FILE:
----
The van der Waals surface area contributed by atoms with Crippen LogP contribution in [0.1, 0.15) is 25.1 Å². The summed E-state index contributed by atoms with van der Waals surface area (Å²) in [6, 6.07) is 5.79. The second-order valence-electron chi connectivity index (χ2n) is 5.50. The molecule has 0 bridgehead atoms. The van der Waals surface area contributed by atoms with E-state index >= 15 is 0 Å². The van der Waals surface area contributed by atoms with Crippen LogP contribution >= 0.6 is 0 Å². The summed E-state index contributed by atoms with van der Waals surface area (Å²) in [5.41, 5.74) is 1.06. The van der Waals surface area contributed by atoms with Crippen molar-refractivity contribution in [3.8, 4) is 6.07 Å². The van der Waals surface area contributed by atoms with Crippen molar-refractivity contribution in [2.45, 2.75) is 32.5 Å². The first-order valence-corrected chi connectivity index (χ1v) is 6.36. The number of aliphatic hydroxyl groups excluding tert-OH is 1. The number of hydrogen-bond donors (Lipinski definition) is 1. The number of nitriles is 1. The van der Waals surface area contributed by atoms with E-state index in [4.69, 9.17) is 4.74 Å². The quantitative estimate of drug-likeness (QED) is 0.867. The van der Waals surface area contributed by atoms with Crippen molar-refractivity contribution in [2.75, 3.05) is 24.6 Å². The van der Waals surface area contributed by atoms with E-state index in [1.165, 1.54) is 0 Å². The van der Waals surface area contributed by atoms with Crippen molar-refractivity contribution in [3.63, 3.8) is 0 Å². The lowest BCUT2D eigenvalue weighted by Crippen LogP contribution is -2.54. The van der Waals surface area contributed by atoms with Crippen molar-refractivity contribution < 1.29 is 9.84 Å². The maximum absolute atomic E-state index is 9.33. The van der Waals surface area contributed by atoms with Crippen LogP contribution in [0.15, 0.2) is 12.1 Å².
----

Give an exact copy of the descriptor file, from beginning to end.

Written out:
The van der Waals surface area contributed by atoms with Crippen LogP contribution in [0.1, 0.15) is 25.1 Å². The summed E-state index contributed by atoms with van der Waals surface area (Å²) in [6, 6.07) is 5.79. The second-order valence-electron chi connectivity index (χ2n) is 5.50. The molecule has 0 bridgehead atoms. The van der Waals surface area contributed by atoms with E-state index >= 15 is 0 Å². The van der Waals surface area contributed by atoms with Crippen LogP contribution >= 0.6 is 0 Å². The summed E-state index contributed by atoms with van der Waals surface area (Å²) in [5.41, 5.74) is 1.06. The van der Waals surface area contributed by atoms with Crippen molar-refractivity contribution in [3.8, 4) is 6.07 Å². The van der Waals surface area contributed by atoms with Crippen molar-refractivity contribution in [2.45, 2.75) is 32.5 Å². The first-order valence-corrected chi connectivity index (χ1v) is 6.36. The number of aliphatic hydroxyl groups excluding tert-OH is 1. The number of hydrogen-bond donors (Lipinski definition) is 1. The number of nitriles is 1. The van der Waals surface area contributed by atoms with E-state index in [4.69, 9.17) is 4.74 Å². The quantitative estimate of drug-likeness (QED) is 0.867. The van der Waals surface area contributed by atoms with Crippen molar-refractivity contribution in [2.75, 3.05) is 24.6 Å². The van der Waals surface area contributed by atoms with E-state index in [1.165, 1.54) is 0 Å². The van der Waals surface area contributed by atoms with Crippen molar-refractivity contribution in [3.63, 3.8) is 0 Å². The lowest BCUT2D eigenvalue weighted by Crippen LogP contribution is -2.54. The van der Waals surface area contributed by atoms with Crippen molar-refractivity contribution < 1.29 is 9.84 Å². The maximum absolute atomic E-state index is 9.33. The van der Waals surface area contributed by atoms with Crippen LogP contribution in [0.15, 0.2) is 12.1 Å².